John E. Tiedt
    TIEDT & HURD

  • Karla Weathersby

    This is really interesting. I checked this program out a few years ago. While it was intriguing, I didn’t really get too excited. It looked so much like Atkins and I had great success with that so I stuck to what worked for me before. I trust Atkins because of all of the research. I can eat the foods I enjoy most and still lose weight.
    Today, I had an email from Kimkins. I went to that beautiful website and was almost sucked in. I have a special event in 7 weeks and would love to have 30 pounds off by then. Realistically, I should have started about 4 months ago. I’m back to my tried and true Atkins and know I will be down 10 to 15 pounds by my event and that is fine with me. I am doing it the healthy way making sure I eat 1200 calories a day.
    Hopefully, Kimkins will get shut down. Until then, they go to my SPAM folder.

  • Jill

    I am not defending this diet. I think it’s barely one step away from what you see advocated on pro-ana sites. But here is my question, would there be so much controversy about Kimkins if the diet’s creator was thin?

    I mean, technically, the diet causes weight loss because it’s STARVATION. But suppose someone who had been fat but is now an anorexic was pimping the diet? Or someone who had never been fat and wasn’t following it, but was thin and the poster child for the supposed “health” and “vitality” that is always associated with thin?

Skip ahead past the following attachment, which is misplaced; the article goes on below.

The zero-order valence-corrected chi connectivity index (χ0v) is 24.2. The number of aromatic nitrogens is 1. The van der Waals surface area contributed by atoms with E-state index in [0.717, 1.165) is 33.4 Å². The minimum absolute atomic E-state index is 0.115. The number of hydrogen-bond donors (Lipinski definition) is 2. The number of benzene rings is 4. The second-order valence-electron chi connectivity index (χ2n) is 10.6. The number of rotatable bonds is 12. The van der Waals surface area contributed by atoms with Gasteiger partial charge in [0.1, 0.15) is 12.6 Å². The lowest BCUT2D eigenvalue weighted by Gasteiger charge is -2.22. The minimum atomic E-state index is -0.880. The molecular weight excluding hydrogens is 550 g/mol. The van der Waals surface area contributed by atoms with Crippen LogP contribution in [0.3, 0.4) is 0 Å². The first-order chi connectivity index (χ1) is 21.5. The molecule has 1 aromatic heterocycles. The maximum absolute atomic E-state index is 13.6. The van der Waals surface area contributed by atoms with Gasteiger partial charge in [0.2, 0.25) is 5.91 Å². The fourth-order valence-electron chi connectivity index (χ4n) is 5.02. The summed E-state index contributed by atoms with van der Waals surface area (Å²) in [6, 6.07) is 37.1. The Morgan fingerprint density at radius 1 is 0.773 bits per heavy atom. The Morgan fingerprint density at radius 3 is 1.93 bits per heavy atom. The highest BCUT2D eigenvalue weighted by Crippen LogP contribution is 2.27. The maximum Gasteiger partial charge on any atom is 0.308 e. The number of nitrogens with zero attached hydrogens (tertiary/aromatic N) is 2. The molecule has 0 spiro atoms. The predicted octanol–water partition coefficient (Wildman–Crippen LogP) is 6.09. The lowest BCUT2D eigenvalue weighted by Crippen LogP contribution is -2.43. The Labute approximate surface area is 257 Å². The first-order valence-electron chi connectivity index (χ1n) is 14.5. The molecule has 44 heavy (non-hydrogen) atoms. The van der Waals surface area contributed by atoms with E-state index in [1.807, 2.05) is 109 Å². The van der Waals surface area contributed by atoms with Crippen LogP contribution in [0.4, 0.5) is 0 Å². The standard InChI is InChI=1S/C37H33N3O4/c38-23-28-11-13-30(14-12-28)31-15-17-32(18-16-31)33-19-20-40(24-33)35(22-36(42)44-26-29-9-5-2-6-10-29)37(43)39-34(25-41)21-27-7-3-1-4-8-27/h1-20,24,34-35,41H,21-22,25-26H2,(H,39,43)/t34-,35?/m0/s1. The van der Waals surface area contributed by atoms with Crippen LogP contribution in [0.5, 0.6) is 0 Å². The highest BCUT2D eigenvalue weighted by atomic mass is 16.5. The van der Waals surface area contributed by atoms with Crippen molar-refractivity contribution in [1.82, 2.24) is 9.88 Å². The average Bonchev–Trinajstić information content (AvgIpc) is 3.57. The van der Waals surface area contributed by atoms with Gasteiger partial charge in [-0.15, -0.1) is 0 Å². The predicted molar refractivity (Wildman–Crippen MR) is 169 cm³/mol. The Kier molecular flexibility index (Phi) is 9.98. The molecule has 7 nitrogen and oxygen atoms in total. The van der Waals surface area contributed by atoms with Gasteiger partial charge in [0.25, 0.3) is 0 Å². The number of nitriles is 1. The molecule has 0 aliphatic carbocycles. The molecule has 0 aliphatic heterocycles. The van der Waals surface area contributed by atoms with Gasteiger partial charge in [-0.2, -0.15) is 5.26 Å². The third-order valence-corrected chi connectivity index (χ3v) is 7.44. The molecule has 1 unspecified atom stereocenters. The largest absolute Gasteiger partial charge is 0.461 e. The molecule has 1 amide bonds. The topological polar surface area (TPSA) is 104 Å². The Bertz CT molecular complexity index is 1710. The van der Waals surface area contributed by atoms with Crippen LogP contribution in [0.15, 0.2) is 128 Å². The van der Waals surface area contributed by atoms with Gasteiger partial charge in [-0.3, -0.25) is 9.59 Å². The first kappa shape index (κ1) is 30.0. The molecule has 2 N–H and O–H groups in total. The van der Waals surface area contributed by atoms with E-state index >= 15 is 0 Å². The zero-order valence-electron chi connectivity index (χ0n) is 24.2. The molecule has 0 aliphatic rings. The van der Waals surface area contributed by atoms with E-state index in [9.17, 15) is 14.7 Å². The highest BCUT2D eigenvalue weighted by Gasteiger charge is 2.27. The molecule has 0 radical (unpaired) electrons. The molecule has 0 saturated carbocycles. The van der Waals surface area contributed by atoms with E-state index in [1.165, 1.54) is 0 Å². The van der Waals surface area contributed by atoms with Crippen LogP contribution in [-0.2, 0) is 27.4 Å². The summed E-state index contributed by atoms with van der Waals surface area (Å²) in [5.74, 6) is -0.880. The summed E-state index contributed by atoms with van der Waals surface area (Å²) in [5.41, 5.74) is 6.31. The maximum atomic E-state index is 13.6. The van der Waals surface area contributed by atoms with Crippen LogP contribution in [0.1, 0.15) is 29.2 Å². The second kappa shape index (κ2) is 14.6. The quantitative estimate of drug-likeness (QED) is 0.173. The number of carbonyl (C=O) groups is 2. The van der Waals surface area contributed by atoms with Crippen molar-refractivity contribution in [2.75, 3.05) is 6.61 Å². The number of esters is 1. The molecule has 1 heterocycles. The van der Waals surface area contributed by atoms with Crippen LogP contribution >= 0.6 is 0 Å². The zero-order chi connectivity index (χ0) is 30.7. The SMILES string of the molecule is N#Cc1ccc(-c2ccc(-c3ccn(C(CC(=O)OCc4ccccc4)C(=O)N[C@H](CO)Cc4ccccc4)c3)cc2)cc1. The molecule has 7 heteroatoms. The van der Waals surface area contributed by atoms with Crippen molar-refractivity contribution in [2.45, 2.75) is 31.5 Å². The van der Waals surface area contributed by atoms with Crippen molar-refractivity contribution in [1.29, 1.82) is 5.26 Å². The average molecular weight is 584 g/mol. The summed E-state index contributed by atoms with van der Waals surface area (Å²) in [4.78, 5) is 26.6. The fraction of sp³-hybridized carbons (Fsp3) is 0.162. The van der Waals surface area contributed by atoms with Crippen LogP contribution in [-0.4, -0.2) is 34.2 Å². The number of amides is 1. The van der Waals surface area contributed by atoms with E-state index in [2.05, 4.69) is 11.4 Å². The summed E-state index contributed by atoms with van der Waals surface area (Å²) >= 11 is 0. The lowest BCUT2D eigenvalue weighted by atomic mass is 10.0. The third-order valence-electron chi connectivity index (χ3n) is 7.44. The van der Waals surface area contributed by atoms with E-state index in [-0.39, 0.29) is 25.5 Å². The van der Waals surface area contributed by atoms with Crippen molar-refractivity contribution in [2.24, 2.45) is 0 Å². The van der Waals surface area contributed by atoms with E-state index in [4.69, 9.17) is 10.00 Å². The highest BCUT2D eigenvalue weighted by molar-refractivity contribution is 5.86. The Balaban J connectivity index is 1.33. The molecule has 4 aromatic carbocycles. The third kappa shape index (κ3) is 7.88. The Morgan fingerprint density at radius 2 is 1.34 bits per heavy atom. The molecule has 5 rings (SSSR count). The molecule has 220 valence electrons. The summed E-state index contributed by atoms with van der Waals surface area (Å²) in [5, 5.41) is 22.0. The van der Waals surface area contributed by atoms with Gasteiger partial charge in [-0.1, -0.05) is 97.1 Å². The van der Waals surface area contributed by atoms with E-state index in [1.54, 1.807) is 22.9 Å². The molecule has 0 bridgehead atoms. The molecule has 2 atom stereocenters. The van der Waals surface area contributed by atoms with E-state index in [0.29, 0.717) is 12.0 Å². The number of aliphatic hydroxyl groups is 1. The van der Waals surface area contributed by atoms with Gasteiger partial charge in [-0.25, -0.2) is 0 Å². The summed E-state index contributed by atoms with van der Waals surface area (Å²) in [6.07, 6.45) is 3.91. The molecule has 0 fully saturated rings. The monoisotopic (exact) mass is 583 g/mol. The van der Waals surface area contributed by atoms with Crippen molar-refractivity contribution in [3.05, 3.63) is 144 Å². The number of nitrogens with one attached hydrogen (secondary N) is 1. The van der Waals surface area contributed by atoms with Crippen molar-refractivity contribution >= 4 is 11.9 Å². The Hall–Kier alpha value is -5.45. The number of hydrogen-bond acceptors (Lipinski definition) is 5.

Would anyone have said anything? Would the law have stepped in to protect all those KimKins devotees starving themselves into an eating disorder?

    Would anyone give a damn?

    Because the diet is crap, whether the creator is thin or fat. It’s shit, it’s impossible to maintain long-term without becoming disordered and it’s deadly. But so is the Master Cleanse and the HGC diet, and nobody is going after the folks who shill those.

  • http://www.danaseilhan.com Dana

    I know this is an old post (I was googling around about Kimkins since I see her site is still up) but I wanted to say: You can’t give yourself kidney damage from eating protein. If you ALREADY have kidney damage then eating too much protein is dangerous, but the idea that protein will cause that damage is a myth that refuses to die. If you pay attention, you’ll even find that people say that about animal protein, but not about plant protein–it’s pretty obvious what the underlying agenda is.